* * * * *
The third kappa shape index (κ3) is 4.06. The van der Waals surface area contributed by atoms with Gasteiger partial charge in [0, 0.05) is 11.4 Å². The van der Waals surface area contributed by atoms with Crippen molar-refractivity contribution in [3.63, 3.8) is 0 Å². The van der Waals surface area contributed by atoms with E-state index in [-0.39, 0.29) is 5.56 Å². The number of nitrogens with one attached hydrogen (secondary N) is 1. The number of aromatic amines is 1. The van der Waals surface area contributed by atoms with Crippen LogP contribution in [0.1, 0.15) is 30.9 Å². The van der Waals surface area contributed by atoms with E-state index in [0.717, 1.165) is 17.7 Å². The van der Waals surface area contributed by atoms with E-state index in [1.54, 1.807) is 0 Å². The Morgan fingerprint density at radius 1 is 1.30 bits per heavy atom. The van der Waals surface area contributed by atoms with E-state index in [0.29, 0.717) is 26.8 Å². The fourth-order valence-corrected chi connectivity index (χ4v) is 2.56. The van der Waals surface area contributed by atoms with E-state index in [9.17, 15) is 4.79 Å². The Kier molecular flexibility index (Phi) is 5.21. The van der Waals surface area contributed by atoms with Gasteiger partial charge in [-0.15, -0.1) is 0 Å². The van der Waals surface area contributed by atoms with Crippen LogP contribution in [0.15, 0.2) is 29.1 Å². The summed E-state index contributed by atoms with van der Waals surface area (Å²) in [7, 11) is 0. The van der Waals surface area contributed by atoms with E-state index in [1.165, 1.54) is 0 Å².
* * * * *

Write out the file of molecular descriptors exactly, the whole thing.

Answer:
The third kappa shape index (κ3) is 4.06. The van der Waals surface area contributed by atoms with Gasteiger partial charge in [0, 0.05) is 11.4 Å². The van der Waals surface area contributed by atoms with Crippen molar-refractivity contribution in [3.63, 3.8) is 0 Å². The van der Waals surface area contributed by atoms with E-state index in [-0.39, 0.29) is 5.56 Å². The number of nitrogens with one attached hydrogen (secondary N) is 1. The number of aromatic amines is 1. The van der Waals surface area contributed by atoms with Crippen LogP contribution in [0.1, 0.15) is 30.9 Å². The van der Waals surface area contributed by atoms with E-state index in [0.717, 1.165) is 17.7 Å². The van der Waals surface area contributed by atoms with E-state index in [1.54, 1.807) is 0 Å². The Morgan fingerprint density at radius 1 is 1.30 bits per heavy atom. The van der Waals surface area contributed by atoms with E-state index in [0.29, 0.717) is 26.8 Å². The fourth-order valence-corrected chi connectivity index (χ4v) is 2.56. The van der Waals surface area contributed by atoms with E-state index in [9.17, 15) is 4.79 Å². The Kier molecular flexibility index (Phi) is 5.21. The van der Waals surface area contributed by atoms with Gasteiger partial charge in [-0.15, -0.1) is 0 Å². The van der Waals surface area contributed by atoms with Crippen LogP contribution in [0.15, 0.2) is 29.1 Å². The summed E-state index contributed by atoms with van der Waals surface area (Å²) in [7, 11) is 0. The van der Waals surface area contributed by atoms with E-state index in [1.165, 1.54) is 0 Å².